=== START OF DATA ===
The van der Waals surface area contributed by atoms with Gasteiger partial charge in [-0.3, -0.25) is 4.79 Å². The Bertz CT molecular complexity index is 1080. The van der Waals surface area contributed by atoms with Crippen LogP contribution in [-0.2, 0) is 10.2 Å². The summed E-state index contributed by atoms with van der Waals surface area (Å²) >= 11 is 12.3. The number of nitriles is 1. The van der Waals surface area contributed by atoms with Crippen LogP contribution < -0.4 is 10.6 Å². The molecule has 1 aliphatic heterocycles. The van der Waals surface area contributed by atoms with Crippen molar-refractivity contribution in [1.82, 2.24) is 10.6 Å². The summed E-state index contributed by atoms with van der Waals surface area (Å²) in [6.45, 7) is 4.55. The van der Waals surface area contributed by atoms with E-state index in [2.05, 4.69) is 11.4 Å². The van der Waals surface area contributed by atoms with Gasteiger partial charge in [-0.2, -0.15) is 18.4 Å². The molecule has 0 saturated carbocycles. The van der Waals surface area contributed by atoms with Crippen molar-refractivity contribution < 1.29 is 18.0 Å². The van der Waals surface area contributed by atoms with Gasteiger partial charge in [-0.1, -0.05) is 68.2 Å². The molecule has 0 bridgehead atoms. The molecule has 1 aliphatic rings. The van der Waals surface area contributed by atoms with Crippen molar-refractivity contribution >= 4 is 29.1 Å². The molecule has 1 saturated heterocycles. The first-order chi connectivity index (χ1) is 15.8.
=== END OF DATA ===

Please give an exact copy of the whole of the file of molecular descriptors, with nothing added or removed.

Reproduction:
The van der Waals surface area contributed by atoms with Gasteiger partial charge in [-0.3, -0.25) is 4.79 Å². The Bertz CT molecular complexity index is 1080. The van der Waals surface area contributed by atoms with Crippen LogP contribution in [-0.2, 0) is 10.2 Å². The summed E-state index contributed by atoms with van der Waals surface area (Å²) >= 11 is 12.3. The number of nitriles is 1. The van der Waals surface area contributed by atoms with Crippen LogP contribution < -0.4 is 10.6 Å². The molecule has 1 aliphatic heterocycles. The van der Waals surface area contributed by atoms with Crippen molar-refractivity contribution in [1.82, 2.24) is 10.6 Å². The summed E-state index contributed by atoms with van der Waals surface area (Å²) in [6.45, 7) is 4.55. The van der Waals surface area contributed by atoms with E-state index in [2.05, 4.69) is 11.4 Å². The van der Waals surface area contributed by atoms with Gasteiger partial charge in [-0.2, -0.15) is 18.4 Å². The molecule has 0 saturated carbocycles. The van der Waals surface area contributed by atoms with Crippen molar-refractivity contribution < 1.29 is 18.0 Å². The van der Waals surface area contributed by atoms with Gasteiger partial charge in [-0.1, -0.05) is 68.2 Å². The molecule has 0 bridgehead atoms. The molecule has 1 aliphatic rings. The van der Waals surface area contributed by atoms with Crippen molar-refractivity contribution >= 4 is 29.1 Å². The molecule has 1 saturated heterocycles. The first-order chi connectivity index (χ1) is 15.8.